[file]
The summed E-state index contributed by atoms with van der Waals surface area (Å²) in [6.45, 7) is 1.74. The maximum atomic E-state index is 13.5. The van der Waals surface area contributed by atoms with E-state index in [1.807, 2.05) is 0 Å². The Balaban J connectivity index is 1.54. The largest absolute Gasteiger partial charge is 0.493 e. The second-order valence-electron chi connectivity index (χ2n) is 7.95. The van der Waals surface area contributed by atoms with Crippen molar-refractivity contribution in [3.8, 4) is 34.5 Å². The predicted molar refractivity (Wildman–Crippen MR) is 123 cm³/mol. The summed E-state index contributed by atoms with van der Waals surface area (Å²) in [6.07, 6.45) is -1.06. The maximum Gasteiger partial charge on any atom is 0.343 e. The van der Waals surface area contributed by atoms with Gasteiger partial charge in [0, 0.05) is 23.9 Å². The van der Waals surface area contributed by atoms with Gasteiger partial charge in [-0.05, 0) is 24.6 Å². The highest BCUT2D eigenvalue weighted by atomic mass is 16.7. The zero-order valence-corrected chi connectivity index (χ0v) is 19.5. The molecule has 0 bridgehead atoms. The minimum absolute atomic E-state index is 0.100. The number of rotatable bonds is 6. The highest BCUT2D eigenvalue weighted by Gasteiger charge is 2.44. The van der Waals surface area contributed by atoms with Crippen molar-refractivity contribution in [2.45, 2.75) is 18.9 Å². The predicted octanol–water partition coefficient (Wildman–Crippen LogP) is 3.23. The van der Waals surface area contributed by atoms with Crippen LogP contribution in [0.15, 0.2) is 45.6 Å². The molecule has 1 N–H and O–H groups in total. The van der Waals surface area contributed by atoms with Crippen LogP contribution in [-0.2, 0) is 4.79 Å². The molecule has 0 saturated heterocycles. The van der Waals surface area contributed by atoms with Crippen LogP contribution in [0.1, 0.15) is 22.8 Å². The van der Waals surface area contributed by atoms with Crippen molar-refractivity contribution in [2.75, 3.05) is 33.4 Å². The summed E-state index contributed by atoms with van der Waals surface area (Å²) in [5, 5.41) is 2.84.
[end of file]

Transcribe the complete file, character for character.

The summed E-state index contributed by atoms with van der Waals surface area (Å²) in [6.45, 7) is 1.74. The maximum atomic E-state index is 13.5. The van der Waals surface area contributed by atoms with E-state index in [1.807, 2.05) is 0 Å². The Balaban J connectivity index is 1.54. The largest absolute Gasteiger partial charge is 0.493 e. The second-order valence-electron chi connectivity index (χ2n) is 7.95. The van der Waals surface area contributed by atoms with Crippen molar-refractivity contribution in [3.8, 4) is 34.5 Å². The predicted molar refractivity (Wildman–Crippen MR) is 123 cm³/mol. The summed E-state index contributed by atoms with van der Waals surface area (Å²) in [6.07, 6.45) is -1.06. The maximum Gasteiger partial charge on any atom is 0.343 e. The van der Waals surface area contributed by atoms with Gasteiger partial charge in [0, 0.05) is 23.9 Å². The van der Waals surface area contributed by atoms with Gasteiger partial charge in [-0.05, 0) is 24.6 Å². The highest BCUT2D eigenvalue weighted by atomic mass is 16.7. The zero-order valence-corrected chi connectivity index (χ0v) is 19.5. The molecule has 0 bridgehead atoms. The minimum absolute atomic E-state index is 0.100. The number of rotatable bonds is 6. The highest BCUT2D eigenvalue weighted by Gasteiger charge is 2.44. The van der Waals surface area contributed by atoms with Crippen molar-refractivity contribution in [2.45, 2.75) is 18.9 Å². The predicted octanol–water partition coefficient (Wildman–Crippen LogP) is 3.23. The van der Waals surface area contributed by atoms with Crippen LogP contribution in [0.15, 0.2) is 45.6 Å². The molecule has 1 N–H and O–H groups in total. The van der Waals surface area contributed by atoms with Crippen LogP contribution in [-0.2, 0) is 4.79 Å². The molecule has 0 saturated heterocycles. The van der Waals surface area contributed by atoms with Crippen LogP contribution in [0.1, 0.15) is 22.8 Å². The van der Waals surface area contributed by atoms with Crippen molar-refractivity contribution in [2.75, 3.05) is 33.4 Å². The summed E-state index contributed by atoms with van der Waals surface area (Å²) in [5, 5.41) is 2.84.